“I Stand Here Ironing”: A woman is ironing her laundry, but the real action occurs in her mind, in which she is speaking about a phone call from her daughter Emily’s school. Mother recalls Emily’s infancy, when she was abandoned by her father during the Great Depression, and her own regret that she has to leave the child with a neighbor while she works. Even after she finds a night job so that she can be with Emily during the day, she soon has to leave the child with her husband’s relatives to work full-time.
At the age of two, Emily returns to her mother, only to be placed in a day nursery until social workers can send her to an institution, where she grows even more isolated and uncertain. Home again, she remains quiet and distant. Mother feels terrible guilt for these events beyond her control and their effect on her daughter.
Emily, now a teenager, has developed a surprising gift for acting, and audiences love her. Still, mother worries that nothing can come of it because of her difficult early years. Mother hopes that the school official will understand and help her daughter learn “that she is more than this dress on the ironing board, helpless before the iron.”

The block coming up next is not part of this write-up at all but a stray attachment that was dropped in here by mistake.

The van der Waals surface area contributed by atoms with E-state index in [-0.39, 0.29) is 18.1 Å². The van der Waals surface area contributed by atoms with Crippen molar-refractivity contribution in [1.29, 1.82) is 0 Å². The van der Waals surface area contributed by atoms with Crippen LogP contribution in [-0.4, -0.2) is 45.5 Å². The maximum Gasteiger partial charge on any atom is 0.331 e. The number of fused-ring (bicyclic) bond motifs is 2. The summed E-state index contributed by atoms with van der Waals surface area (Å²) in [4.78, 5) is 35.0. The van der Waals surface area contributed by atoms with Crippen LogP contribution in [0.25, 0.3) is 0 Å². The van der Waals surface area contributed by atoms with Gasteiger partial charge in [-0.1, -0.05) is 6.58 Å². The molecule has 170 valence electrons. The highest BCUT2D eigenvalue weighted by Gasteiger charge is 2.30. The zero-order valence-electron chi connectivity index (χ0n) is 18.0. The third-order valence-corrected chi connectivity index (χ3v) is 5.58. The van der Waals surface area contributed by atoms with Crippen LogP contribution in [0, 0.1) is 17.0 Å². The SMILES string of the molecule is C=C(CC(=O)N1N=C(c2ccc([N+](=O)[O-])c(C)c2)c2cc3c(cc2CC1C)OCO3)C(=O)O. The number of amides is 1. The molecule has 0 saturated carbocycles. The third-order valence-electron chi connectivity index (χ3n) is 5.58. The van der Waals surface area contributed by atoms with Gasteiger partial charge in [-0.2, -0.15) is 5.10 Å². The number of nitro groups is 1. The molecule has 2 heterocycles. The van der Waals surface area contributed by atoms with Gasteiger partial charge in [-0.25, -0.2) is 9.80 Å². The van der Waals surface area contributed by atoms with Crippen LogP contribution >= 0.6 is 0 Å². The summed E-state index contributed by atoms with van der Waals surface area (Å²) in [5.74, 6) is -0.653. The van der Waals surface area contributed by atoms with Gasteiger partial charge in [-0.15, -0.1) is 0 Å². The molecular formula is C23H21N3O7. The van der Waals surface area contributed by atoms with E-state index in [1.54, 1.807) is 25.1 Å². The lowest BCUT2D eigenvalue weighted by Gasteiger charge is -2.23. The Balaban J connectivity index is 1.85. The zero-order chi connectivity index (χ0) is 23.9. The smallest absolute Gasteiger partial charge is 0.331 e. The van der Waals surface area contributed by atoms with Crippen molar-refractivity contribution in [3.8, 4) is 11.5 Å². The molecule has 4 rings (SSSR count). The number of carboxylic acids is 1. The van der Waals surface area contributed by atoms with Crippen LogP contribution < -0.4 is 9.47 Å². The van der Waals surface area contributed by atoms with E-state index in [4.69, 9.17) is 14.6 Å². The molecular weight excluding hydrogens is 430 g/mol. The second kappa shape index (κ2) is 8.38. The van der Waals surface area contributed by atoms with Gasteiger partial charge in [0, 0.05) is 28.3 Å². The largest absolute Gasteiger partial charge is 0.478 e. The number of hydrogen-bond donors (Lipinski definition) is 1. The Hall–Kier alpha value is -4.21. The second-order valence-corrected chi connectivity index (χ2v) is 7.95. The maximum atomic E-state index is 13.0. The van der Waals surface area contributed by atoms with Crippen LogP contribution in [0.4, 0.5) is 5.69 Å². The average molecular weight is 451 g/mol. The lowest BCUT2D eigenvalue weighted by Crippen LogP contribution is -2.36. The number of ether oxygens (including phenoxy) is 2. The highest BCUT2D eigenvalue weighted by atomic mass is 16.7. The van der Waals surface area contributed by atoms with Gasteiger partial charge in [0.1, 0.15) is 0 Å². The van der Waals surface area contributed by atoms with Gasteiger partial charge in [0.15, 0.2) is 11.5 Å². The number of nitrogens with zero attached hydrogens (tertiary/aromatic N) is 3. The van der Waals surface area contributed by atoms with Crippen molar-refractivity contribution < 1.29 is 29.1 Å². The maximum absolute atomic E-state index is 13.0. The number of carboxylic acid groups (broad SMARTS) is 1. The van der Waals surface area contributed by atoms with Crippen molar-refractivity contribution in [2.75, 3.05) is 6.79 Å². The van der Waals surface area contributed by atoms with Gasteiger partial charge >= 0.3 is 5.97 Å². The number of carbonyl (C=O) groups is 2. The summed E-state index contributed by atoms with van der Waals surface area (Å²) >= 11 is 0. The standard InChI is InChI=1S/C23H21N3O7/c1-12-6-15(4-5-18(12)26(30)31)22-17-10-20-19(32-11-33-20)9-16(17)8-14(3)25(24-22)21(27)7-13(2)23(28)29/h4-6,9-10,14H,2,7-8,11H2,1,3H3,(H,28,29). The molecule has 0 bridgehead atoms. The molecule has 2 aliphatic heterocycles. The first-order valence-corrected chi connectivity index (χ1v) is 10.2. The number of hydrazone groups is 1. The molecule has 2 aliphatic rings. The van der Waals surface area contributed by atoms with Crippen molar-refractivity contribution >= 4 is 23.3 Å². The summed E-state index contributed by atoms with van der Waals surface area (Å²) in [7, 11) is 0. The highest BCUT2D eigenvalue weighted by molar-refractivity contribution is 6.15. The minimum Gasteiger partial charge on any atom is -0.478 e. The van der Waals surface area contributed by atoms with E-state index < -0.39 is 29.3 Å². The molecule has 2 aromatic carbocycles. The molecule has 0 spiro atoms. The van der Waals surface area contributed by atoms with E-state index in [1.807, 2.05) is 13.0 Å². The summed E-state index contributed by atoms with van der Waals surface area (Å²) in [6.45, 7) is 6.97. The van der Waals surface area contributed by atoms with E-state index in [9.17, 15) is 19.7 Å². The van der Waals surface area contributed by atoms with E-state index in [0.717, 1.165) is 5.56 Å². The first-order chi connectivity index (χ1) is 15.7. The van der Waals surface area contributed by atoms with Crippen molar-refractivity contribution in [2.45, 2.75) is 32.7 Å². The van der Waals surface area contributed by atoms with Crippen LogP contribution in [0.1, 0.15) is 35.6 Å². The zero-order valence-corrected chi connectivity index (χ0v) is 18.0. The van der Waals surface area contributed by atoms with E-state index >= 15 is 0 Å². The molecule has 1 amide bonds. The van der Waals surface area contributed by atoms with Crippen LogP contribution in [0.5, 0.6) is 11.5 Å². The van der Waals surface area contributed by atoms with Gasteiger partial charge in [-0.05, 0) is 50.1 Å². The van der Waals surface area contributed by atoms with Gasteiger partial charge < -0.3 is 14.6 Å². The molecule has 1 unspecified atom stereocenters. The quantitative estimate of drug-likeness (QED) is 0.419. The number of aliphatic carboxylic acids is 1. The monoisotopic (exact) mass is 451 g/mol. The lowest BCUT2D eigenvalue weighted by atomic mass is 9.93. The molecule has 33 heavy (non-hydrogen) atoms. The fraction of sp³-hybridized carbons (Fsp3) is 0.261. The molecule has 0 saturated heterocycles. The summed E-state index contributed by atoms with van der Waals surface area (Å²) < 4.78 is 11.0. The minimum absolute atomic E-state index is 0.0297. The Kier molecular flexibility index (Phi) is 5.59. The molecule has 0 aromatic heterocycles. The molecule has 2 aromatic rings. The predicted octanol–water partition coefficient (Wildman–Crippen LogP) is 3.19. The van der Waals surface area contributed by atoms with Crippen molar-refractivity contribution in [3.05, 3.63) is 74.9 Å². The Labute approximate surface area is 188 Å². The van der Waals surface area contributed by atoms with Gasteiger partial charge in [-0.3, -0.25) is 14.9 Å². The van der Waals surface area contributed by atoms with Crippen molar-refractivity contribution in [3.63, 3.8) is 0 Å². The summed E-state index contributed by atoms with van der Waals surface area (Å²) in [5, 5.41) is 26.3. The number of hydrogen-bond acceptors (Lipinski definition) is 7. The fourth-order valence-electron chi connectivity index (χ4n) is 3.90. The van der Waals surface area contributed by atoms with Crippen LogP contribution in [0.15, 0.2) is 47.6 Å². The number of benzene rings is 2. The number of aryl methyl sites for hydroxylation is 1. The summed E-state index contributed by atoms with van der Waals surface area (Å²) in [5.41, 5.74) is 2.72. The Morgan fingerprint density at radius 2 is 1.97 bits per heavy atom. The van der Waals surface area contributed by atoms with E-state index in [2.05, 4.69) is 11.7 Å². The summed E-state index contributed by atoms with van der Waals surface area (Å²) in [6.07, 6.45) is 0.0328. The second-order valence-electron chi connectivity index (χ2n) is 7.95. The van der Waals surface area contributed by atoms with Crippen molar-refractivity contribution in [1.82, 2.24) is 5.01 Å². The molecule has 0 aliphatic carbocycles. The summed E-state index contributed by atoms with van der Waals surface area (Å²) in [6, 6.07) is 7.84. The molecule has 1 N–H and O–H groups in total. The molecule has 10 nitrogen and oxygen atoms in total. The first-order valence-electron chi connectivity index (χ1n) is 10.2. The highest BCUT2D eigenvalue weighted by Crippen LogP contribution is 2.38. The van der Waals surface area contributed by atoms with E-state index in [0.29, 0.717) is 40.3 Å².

“Hey Sailor, What Ship?”: Whitey, a sailor ashore in San Francisco, visits his good friends Lennie and Helen, the only family he has had since he saved Lennie’s life during the bitter longshoremen’s strike of 1934. In an alcoholic daze, Whitey is taken home by Lennie and put to bed on the couch. Helen and their younger daughters are fond of Whitey, but Jeannie, the eldest, is ashamed of him.
Whitey awakes to tremors and food and a note left by Helen. The note says that the children will be home soon after school to stay with him, but he flees in confusion. Five days later, he returns with gifts and food. All quickly realize that he is more than drunk—he is very ill—and call a doctor friend to examine him.
Little Allie loves Whitey, proudly showing him his photograph as a handsome young man. For her, he recites a patriotic Filipino poem, “El Ultimo Adiós” (“the last farewell”). His body is failing, he is dying, but he cannot stay—the urge to drink is too powerful.
“O Yes”: In the troubled 1950’s, at the beginning of the Civil Rights movement, Helen and her middle daughter, Carol, who are white, are invited to the Baptist church of Carol’s African American friend, Parialee (Parry) Phillips, who is to be...
(The entire section is 1016 words.)